iPads, notebooks, cell phones, etc. Are they damaging your toddler beyond repair? | Inside East Side | Martin Lamarque | Almanac Online |


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By Martin Lamarque

iPads, notebooks, cell phones, etc. Are they damaging your toddler beyond repair?

Uploaded: Apr 6, 2014

Like almost everyone else, I sometimes judge people based on stereotypes.
On my flight home yesterday, the couple sitting in the seats behind mine looked educated, and as the unmistakable product of upward mobility. Their beautiful little boy seemed well taken care of; at least on the outside.

But as soon as they heard instructions to get ready for take off, an iPad came out, and for the remaining of the flight, one could have forgotten that there was a little person sitting just a couple of feet behind; except for the loud noise of explosions, the familiar sounds of destruction, and the rapid changes of scenes coming out of the iPad, that kept that poor toddler's eyes and mind glued to it.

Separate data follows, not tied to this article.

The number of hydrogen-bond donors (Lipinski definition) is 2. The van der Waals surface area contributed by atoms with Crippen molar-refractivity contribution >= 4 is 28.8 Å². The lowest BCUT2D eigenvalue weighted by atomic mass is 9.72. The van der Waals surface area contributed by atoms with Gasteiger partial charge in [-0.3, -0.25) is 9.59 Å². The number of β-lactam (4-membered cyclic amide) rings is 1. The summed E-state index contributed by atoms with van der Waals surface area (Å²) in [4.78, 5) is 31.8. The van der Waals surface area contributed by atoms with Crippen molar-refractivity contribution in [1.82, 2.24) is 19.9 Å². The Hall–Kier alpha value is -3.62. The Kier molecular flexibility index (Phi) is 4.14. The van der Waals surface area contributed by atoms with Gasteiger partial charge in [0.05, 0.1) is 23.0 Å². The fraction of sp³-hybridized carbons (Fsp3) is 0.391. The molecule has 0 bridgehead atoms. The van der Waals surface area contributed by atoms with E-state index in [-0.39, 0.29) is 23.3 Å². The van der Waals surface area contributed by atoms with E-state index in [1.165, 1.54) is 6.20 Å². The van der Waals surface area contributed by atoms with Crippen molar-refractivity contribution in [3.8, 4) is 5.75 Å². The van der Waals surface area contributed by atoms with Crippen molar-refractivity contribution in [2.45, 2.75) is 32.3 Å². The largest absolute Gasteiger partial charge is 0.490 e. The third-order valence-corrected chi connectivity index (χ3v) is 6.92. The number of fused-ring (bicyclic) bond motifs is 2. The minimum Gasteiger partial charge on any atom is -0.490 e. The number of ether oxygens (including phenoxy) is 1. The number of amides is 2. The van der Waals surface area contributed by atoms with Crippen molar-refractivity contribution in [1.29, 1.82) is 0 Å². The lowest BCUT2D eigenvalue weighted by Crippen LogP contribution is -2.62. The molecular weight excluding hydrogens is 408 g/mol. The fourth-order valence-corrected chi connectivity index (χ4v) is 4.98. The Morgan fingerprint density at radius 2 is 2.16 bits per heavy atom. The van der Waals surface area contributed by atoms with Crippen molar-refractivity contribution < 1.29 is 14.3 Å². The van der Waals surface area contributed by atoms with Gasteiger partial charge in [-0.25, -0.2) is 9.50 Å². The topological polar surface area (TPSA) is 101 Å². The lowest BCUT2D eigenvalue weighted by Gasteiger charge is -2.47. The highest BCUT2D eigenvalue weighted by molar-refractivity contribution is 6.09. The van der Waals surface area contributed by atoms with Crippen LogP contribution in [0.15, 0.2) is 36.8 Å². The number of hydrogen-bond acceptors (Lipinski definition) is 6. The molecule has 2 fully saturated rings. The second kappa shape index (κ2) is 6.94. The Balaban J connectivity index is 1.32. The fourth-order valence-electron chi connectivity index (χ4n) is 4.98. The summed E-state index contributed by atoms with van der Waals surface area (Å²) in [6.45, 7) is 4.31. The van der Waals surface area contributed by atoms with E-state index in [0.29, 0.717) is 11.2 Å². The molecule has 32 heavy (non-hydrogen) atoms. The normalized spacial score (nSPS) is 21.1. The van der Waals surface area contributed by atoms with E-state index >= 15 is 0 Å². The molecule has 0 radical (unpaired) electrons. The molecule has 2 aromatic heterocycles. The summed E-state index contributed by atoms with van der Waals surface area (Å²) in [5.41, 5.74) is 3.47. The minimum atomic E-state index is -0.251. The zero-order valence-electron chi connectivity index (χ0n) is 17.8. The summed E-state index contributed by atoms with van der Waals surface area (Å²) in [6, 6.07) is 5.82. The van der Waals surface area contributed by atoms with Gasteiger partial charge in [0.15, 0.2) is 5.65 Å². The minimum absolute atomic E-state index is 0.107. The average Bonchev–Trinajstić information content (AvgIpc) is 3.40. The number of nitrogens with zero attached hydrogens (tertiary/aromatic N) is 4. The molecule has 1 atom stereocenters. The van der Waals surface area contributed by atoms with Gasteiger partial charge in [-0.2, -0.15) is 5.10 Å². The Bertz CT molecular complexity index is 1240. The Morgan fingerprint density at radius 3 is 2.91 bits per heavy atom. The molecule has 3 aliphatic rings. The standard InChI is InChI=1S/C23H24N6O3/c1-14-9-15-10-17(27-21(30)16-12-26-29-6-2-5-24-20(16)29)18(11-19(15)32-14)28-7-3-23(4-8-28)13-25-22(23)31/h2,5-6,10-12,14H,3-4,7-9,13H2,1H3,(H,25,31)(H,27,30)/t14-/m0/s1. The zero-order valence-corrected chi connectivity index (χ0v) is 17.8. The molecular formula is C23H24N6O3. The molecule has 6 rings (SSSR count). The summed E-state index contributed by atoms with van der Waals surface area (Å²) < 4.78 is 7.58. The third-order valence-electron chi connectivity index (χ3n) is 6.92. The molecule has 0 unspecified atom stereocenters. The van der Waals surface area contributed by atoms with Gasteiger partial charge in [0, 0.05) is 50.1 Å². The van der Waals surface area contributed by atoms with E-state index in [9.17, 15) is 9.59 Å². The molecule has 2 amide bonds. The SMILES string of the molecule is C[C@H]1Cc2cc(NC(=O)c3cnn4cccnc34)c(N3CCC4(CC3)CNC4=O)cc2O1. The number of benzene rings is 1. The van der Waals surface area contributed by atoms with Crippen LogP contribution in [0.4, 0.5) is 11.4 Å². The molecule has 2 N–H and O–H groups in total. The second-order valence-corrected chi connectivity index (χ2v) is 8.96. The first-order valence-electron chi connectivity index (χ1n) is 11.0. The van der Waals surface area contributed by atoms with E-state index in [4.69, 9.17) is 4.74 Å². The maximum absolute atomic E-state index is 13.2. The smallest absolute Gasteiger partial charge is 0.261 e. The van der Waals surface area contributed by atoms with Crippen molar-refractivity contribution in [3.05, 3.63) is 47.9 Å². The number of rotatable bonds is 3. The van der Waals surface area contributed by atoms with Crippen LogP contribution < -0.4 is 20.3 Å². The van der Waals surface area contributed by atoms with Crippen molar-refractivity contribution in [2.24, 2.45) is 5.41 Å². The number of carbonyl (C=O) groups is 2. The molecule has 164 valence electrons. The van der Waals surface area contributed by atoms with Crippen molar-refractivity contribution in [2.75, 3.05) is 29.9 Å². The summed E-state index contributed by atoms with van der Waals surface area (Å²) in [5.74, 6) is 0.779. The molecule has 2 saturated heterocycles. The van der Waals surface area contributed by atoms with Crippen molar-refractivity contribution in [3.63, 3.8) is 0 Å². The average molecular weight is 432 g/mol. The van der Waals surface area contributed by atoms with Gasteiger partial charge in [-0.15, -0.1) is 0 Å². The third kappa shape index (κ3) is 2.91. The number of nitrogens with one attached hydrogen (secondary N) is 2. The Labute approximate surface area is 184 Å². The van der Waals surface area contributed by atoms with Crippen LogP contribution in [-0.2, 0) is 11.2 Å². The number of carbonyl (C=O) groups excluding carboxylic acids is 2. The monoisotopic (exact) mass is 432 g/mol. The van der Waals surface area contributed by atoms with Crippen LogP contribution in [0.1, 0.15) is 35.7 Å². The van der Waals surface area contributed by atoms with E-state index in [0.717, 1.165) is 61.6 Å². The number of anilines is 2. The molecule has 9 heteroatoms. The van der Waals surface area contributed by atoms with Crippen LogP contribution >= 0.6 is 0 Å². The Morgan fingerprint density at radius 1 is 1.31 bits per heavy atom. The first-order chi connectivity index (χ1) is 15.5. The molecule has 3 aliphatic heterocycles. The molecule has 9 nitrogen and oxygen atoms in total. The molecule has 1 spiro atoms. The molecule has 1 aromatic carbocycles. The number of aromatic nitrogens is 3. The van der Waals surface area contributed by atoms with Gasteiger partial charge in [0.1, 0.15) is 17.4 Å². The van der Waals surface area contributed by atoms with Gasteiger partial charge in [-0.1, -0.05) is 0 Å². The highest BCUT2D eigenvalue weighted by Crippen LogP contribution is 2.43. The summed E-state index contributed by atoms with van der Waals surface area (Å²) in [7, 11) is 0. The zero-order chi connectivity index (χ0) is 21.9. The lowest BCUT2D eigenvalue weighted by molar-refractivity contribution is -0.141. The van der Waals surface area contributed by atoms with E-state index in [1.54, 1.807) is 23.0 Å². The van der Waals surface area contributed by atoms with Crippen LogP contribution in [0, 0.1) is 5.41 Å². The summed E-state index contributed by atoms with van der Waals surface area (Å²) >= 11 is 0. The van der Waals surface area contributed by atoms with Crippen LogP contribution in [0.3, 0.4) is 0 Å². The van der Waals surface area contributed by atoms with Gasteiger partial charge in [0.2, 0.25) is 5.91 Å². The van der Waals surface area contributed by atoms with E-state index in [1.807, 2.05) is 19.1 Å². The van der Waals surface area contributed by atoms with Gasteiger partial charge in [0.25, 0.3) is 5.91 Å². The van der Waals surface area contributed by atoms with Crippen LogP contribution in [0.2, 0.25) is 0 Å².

A few days before, I had seen a man sitting at a Starbucks, self-absorbed in his cell phone, as he held an iPad in front of his baby, and a bottle propped against the stroller, to keep it in the baby's mouth.

Unfortunately, these are not rare scenes. You see them everywhere, more and more, and with younger and younger children. The repercussions of which are still far from being pondered, let alone understood by a society eternally pursuing convenience, and willing to pay for the right to emotional detachment from other human beings.

Although the rewards are enormous, being a parent is not an easy task.
I happen to believe that most people set out to have children with the intention of providing them with good lives. Unfortunately, our society doesn't provide much in the way of training and support for such a crucial job.

Under these circumstances, when things between new parents and their toddlers get hard, despair sets in and become willing to buy whatever out here promises to save them from having to deal with emotions. Like iPads and all kinds of new devices that may keep a toddler quiet during an airplane ride, but that eventually sets him up for behavioral challenges later on. Because a newcomer to the world is not going to learn gradual control of emotions and self-regulation from a device that is likely interfering with the natural development of his neural pathways. A process that took nature millions of years to design and perfect.

By the time parents realize-if ever-that by allowing such harmful devices to affect the young mind of their child, they likely will be dealing with bigger issues than the ones they were trying to avoid by keeping their kid mesmerized with an electronic device.